More often, potato parts such as chips, potato crisps, potato parts, potato croquettes and the like will be provided with a coating in order to give then a better taste experience due to better crunchiness. There is also an effort to reduce the oil uptake during process Z. In addition, there is an effort to reduce the level of trans-fats and acrylamide. Furthermore, it is important for the production of potato parts such as chips, potato crisps, potato parts, potato croquettes and the like to deliver more product with fewer potatoes if the potato parts for example will be pre-fried and then frozen. The weight savings is illustrated in Table 2. Table 2: Effect of ORFI coating on the weight with pre-f tying of French fries.

For the composition of a coating on potato parts, converted to about 90% dry matter, a mixture ratio will be utilized of one or more raw materials and/or ingredients that appear on list I and/or III for obtaining 0.5% to 7% pectins, preferably of 1.5% - 2% pectins, and of one or more raw materials and/or ingredients that appear on list II, IV and/or V for obtaining 60% to 88% starch and preferably 73%-77% starch. Then the mixture may or may not be extruded and then milled to a desired particle size. If the objective is less oil uptake, then a process according to method B will be applied, and the powder will be milled, preferably to a maximum sieve size of 0.25 mm with a crushing mill.

1.1 Coating that is applied wet to potato parts

In this case, the coating will be made by mixing one or more raw materials and/or ingredients that appear on lists I, II, III, IV and/or V with water in a certain ratio, depending, among other things, on the desired viscosity. This mixture will be called a 'batter' and will be applied as a coating after the blanching and before the (pre-)frying of the potato parts. If desired, a raw material or ingredient that delivers a great deal of starch can be thermally treated. With use of a wet coating, the water added during (pre-)frying must be evaporated, which costs energy.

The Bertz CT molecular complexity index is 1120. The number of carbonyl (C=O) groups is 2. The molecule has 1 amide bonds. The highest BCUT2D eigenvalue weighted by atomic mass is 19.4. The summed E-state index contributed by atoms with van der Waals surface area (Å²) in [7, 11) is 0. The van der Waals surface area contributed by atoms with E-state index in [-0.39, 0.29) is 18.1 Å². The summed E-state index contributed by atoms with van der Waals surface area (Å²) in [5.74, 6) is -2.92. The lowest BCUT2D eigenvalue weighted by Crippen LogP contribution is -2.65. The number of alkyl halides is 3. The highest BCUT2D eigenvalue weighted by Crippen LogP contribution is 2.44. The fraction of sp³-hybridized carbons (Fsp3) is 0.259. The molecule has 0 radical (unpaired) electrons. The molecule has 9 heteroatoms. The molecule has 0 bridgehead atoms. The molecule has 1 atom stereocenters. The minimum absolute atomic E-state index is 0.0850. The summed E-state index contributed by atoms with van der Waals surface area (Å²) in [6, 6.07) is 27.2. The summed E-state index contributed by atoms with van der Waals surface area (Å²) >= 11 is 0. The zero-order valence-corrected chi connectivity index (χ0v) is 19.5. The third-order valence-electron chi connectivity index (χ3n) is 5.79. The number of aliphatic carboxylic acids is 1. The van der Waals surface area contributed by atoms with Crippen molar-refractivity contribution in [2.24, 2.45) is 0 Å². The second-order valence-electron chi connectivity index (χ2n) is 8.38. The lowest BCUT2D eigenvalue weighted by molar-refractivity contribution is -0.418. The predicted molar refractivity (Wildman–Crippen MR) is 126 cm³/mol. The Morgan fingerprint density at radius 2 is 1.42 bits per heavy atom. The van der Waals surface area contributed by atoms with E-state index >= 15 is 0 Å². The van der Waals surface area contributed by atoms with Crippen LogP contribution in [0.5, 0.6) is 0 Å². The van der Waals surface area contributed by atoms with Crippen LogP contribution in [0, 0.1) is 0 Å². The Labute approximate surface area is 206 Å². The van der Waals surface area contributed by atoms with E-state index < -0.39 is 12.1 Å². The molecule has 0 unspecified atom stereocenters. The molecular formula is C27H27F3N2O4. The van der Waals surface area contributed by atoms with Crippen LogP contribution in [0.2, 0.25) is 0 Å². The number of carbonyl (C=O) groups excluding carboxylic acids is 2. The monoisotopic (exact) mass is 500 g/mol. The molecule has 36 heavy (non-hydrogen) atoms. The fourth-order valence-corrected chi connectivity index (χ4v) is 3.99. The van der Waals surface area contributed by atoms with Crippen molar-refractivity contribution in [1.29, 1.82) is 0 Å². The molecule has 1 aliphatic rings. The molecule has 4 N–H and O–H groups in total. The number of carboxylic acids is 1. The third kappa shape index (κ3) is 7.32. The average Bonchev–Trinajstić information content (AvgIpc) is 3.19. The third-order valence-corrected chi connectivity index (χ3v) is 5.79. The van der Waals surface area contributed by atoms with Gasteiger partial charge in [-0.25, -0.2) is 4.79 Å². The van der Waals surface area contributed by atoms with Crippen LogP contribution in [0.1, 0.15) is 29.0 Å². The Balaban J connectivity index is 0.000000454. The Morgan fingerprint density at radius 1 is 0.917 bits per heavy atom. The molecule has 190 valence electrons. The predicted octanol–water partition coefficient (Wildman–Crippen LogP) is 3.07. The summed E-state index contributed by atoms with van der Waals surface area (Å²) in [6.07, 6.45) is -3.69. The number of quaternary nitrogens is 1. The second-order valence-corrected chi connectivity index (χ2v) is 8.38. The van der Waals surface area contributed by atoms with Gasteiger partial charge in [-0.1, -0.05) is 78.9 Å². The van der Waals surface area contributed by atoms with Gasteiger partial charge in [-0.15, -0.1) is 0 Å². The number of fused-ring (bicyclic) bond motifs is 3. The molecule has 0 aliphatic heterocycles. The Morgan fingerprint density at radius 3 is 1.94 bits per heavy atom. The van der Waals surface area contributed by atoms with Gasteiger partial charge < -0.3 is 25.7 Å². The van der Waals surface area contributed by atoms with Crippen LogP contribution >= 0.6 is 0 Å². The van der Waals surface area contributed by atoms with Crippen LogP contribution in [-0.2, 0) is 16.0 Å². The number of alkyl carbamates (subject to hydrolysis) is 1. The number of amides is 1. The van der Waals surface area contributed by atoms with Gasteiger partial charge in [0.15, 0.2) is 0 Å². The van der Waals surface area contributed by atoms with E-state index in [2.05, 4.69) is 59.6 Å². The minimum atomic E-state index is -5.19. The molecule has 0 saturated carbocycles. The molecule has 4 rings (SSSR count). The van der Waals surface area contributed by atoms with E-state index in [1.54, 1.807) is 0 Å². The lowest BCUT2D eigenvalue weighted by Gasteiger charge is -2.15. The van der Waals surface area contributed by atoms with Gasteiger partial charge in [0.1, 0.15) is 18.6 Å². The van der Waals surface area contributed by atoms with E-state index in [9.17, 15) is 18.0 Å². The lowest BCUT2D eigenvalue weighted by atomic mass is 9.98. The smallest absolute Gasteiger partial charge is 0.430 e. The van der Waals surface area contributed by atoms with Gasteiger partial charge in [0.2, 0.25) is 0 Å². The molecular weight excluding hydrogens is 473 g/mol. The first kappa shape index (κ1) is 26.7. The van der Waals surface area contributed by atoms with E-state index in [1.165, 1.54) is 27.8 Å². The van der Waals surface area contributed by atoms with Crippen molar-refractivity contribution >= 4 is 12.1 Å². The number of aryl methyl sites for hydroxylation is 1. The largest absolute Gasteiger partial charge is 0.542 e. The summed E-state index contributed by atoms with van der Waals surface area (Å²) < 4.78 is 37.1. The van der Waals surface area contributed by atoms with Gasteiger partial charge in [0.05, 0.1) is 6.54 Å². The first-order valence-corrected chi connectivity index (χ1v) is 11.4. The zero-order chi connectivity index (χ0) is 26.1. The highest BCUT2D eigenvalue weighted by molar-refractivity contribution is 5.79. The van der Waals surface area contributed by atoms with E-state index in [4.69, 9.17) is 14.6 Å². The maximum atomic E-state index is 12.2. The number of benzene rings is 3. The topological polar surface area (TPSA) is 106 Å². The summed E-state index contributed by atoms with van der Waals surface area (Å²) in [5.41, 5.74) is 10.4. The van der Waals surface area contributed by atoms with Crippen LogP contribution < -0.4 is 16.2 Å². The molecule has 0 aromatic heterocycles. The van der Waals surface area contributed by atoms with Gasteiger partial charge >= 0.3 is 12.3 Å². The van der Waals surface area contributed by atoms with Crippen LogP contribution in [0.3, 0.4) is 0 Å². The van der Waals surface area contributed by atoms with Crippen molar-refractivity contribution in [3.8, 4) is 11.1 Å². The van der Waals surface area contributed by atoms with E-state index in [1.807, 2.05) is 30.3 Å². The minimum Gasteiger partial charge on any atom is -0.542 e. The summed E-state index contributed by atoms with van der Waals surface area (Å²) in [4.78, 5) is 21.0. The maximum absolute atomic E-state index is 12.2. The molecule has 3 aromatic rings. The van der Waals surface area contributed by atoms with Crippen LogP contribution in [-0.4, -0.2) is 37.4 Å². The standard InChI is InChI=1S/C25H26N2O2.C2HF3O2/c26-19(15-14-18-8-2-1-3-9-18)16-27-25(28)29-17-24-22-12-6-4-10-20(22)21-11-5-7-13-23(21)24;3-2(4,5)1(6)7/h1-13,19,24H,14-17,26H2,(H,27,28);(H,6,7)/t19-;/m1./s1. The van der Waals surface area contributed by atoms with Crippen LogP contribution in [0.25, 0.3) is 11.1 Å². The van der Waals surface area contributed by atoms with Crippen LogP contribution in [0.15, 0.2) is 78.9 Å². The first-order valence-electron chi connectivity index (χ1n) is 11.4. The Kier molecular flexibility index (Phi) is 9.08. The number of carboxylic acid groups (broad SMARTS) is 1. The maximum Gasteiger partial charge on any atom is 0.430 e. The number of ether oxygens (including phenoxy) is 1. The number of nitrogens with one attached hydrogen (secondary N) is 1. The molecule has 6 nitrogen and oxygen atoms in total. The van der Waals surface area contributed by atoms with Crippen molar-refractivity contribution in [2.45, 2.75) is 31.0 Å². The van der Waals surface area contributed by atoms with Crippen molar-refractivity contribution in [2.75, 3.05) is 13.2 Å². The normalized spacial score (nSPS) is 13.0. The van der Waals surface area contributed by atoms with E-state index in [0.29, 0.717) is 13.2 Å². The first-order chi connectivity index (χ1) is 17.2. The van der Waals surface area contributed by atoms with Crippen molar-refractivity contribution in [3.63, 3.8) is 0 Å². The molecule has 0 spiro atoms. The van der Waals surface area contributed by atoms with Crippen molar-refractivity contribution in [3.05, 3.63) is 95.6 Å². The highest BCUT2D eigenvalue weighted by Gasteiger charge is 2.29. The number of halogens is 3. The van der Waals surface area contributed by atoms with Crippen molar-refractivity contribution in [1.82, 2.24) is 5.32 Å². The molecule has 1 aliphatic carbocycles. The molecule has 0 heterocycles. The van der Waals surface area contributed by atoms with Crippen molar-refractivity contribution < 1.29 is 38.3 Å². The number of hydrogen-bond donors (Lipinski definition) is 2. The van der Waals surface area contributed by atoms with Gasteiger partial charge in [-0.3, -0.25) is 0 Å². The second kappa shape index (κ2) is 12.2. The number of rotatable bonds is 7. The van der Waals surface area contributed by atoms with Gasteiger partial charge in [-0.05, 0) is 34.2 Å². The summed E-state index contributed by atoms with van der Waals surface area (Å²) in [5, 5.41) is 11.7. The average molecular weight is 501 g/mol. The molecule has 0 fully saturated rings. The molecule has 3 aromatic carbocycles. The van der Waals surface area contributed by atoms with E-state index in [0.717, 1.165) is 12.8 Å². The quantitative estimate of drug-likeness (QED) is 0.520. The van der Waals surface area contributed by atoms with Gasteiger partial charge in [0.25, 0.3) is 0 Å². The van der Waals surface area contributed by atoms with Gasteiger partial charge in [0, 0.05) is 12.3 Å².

1.2 Coating that will be applied dry to potato parts

To prevent the evaporation of extra water, in this case a dry coating will be applied to the potato parts after the blanching and before the (pre-)frying. This coating is composed of one or more raw materials and/or ingredients that appear on lists I through V. The mixture contains 0.5% to 7% pectins, preferably 1.5% - 2% pectins, and 60% to 88% starch, preferably 73%-77% starch. Then the mixture will be processed according to method A, whereby it will be milled into a powder with a maximum sieve size of 0.5 mm and preferably with a sieve size of a maximum of 0.25 mm.

1.3 Coating for lowering of the acrylamide level

By making use of one or more raw materials and/or ingredients from lists I through V and processing several of these substances according to processes A through F

(including El), a coating can be produced whereby the acrylamide level can decrease during process Z. After processing according to processes A through F, the process can be further followed as summarized here in 1.1 or 1.2.

1.4 Gluten-poor or gluten-free varieties

As in 1.1 or 1.2 or 1.3, but then by using raw materials and/or ingredients that are respectively poor in gluten or free of gluten.

1.5 Variant that contributes to sustainability

As in 1.1 or 1.2 or 1.3 or 1.4, however, not with raw materials and/or ingredients that appear on lists I through V, but that appear exclusively on lists VI and VII.

1.6 Organic variant

As in 1.1 or 1.2 or 1.3 or 1.4 or 1.5, but then making use of exclusively raw materials and/or ingredients that are harvested in an organic way.

Application 2: Binder for meat and fish mince for a process that results in products such as nuggets

When meat of fish leaves its original form due to processing, for example, due to milling or by removal from the carcass, then smaller pieces of meat or fish are created, called mince. This mince can be milled and then pressed together in another shape, such as in the form of meatballs, sausage, hamburgers, nuggets, fish sticks and the like. Meat or fish that will be milled or is damaged leaks moisture. This makes it difficult for the pieces of meat or fish to remain bound in another form, such as in nuggets. Binders are therefore used. In addition, texture and structure is required of the meat or the fish. Therefore, use will be made of one or more raw materials and/or ingredients that appear on lists I through V. A great binder is created by adding 1% to 10%, preferably 6%, (w/w) to the mince, mixing it and then giving the chance for the moisture to bind before the mince is pressed into the desired form. The binder can consist of a mixture of about 80% (processed) wheat fibres and about 20% citrus pulp.

2.1 Alternative for existing binders for mince

This binder is composed of one or more raw materials and/or ingredients that appear on lists I through V. The mixture contains 0.5% to 7% pectins, preferably 1.5% - 2% pectins, and 60% to 88% starch, preferably 73%-77% starch this all in 100% dry matter. The mixture will then be processed according to method A, however, preferably milled to a particle size of a maximum of 2 mm. The foodstuffs that are treated in this way taste more tender, for example after they are prepared in an oven or after they have been exposed to heat for a longer period (for example by keeping the product warm in a vitrine).

2.2 Gluten-poor or gluten-free varieties

As in 2.1, but then by using raw materials and/or ingredients that are respectively poor in gluten or free of gluten.

2.3 Variant that contributes to sustainability